The Magic Café
Username:
Password:
[ Lost Password ]
  [ Forgot Username ]
The Magic Cafe Forum Index » » The tricks are on me! » » First day as a magician- starting issues (0 Likes) Printer Friendly Version

 Go to page 1~2 [Next]
decay
View Profile
New user
2 Posts

Profile of decay
Hey guys,

I went table hopping the other night with a good friend of mine. I got a little magicians box when I was a child and I've been doing magic eversince.
Within the past year or so, since me and my pal met, we trained almost every day and showed a lot of stuff to friends and friends of the friends and so on. It all went pretty good so we tried to go out and show some magic to strangers on the street and in bars to make some money.

after all it went pretty good, we made a couple of bucks and got good reactions. but for me, one thing was very hard:
the first step. choosing an audience, looking for ways to start off (D lights, sometimes just asking... a joke..) and getting into my routine. I found this really hard because I couldn't get rid of the feeling of disturbing them in their privacy.
normally I'm a very connective guy who loves to meet other people. but that's a different subject, cause meeting someone you seem to match with and asking complete strangers to show them some stuff is a big difference.

yesterday I felt WAY better when we got into a bar I knew. I knew the staff and the crowd was about my age and about my "type".

but I don't want me to be this stiff about walking onto strangers and amaze them as well. I want to get rid of the feeling that I'm not wanted and I want to increase my faith in the chance that anybody I see might actually really like what I'm doing, whereever he's from and whatever he might look like.

any suggestions? tricks you guys used to push yourself?


thanks for reading Smile

decay
MeetMagicMike
View Profile
Inner circle
Gainesville Fl
3105 Posts

Profile of MeetMagicMike
Just keep doing it. It gets easier but I still have those same feelings that you are talking about and I've been doing this for over 30 years.

Approaching people to perform magic is kind of like asking a girl to dance. You get yourself psyched up and tell yourself that even if she rejects you it isn't personal. Then you go over and give her your line. No matter how much you preped yourself it still kind of hurts if she says no. But there really are a lot of legitimate reasons she might say no.

So likewise, when you approach a table they might "reject you" because:

1) They don't know what you are up to and are afraid they are committing to something.
2) They have a friend who is a magician and performs for them a lot.
3) They are in the middle of a serious discussion.

And so on.

When I approach a table I say something along the lines of "Hi, welcome to Moe's. The restaurant has hired me to show you a quick magic trick while your food is being prepared. Is this a good time?"

I know a lot of people will tell you not to ask, just do something to get their attention. I agree with all of the reasoning behind this theory but it just isn't me.

Sometimes in the middle of my spiel I can sense that they aren't interested. In that case I will let them off the hook and say "I can see that you are in the middle of something". I'll be around just flag me down if you decide you want some magic.

I think some people get the mistaken impression that they are supposed to perform for every one in the restaurant. I think magic is like dessert. It's a fun extra that will mean a lot to some and others aren't interested in. A good restaurant is going to make sure you know they have desserts but isn't going to be pushy and try to get every table to order a dessert.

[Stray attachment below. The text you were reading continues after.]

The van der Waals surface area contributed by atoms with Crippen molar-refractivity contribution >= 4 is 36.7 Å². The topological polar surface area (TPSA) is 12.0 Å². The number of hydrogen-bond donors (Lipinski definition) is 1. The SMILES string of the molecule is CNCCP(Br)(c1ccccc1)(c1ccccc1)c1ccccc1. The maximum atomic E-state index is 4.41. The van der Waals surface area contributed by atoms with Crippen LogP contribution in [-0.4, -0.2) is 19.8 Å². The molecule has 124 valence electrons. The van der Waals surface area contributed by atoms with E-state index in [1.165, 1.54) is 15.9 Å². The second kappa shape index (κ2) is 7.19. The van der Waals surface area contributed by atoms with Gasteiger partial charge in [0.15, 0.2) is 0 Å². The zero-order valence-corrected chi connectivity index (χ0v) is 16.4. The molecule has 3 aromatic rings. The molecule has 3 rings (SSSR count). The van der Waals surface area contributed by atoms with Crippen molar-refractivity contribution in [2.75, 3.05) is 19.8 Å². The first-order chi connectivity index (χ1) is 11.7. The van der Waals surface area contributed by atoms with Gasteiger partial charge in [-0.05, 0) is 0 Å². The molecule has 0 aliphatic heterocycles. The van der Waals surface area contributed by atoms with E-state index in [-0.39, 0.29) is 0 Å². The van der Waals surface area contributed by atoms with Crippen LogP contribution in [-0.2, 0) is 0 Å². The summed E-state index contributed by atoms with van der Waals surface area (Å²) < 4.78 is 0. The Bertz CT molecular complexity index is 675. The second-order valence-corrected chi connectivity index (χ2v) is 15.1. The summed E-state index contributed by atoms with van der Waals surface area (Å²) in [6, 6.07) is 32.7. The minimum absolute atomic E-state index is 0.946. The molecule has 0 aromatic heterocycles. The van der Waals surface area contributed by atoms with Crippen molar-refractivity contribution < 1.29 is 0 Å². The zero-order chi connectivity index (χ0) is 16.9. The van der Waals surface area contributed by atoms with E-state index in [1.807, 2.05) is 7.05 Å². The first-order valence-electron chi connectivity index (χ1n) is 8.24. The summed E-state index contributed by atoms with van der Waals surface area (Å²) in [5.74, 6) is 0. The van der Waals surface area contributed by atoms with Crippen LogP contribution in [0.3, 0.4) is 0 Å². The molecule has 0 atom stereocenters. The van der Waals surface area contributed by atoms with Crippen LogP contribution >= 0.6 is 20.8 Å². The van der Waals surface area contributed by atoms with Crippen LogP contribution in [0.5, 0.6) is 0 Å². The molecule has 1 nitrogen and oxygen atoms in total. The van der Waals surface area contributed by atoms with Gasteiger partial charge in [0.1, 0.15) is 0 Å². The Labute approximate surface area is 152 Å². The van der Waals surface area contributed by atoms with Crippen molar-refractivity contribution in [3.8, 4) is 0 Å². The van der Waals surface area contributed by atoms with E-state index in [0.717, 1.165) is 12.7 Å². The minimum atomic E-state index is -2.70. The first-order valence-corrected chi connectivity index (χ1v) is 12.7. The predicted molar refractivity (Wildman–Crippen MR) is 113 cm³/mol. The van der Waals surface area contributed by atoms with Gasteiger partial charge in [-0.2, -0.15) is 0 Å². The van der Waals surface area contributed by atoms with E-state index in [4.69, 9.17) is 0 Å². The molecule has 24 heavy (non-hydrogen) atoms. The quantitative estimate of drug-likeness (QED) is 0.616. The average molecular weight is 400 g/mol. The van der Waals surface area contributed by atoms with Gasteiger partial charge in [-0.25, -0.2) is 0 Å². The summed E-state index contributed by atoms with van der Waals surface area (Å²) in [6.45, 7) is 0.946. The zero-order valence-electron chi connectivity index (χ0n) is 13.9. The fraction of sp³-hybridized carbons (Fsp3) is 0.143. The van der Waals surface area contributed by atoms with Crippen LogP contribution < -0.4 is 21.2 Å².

Hang in there. Try every approach and you'll find what works for you but there is no perfect approach.
Magic Mike

MeetMagicMike.com



I took the Pledge
craig1985
View Profile
New user
united kingdom
8 Posts

Profile of craig1985
The first few times will always be tough but perserverance is the key. As MagicMike above said, it will get easier the more you do it.
Ray Bertrand
View Profile
Inner circle
British Columbia
1409 Posts

Profile of Ray Bertrand
Hi decay,

Good advice given so far. The more you do... the more comfortable you will get. The main thing is to respect the wishes of the customers and to be aware of body language, etc. ie: if they are in a serious conversation. Best of luck to you.
EnterTRAINment at its best. Keeping the Magic Alive in Northern BC
decay
View Profile
New user
2 Posts

Profile of decay
Thanks guys... I guess its just the best to keep on. however, I guess ill never really get rid of that feeling that I'm disturbing, as long as I'm not booked. but what's the difference in the end?
Ray Bertrand
View Profile
Inner circle
British Columbia
1409 Posts

Profile of Ray Bertrand
You might try reading Steve Martin's book; "Born Standing Up". In it he describes all the trials and tribulations he went through as a neophyte performer and the 'butterflies' in his stomach even after doing the show for a while. Anxiety before a performance can sometimes be a good thing. It keeps us on our toes.
EnterTRAINment at its best. Keeping the Magic Alive in Northern BC
LCRoman
View Profile
New user
New Jersey
4 Posts

Profile of LCRoman
I personally like flourishing. Or some floating money, something, they just standing in place or slowly walking around. Then I try to casual look to see who's jaw is dropped. It's kind of like a open invite. When we make eye contact, I will smile (people like my smile) and mouth to them if they want to see a trick. If not, I smile and let them no its no big deal and keep walking. It's just what I like to do. I understand how you feel about breaking into conversations. I find is easier if it's a paid gig, like a waiter, I just walk up, introduce myself and let them know I am working there for the night and offer some entertainment.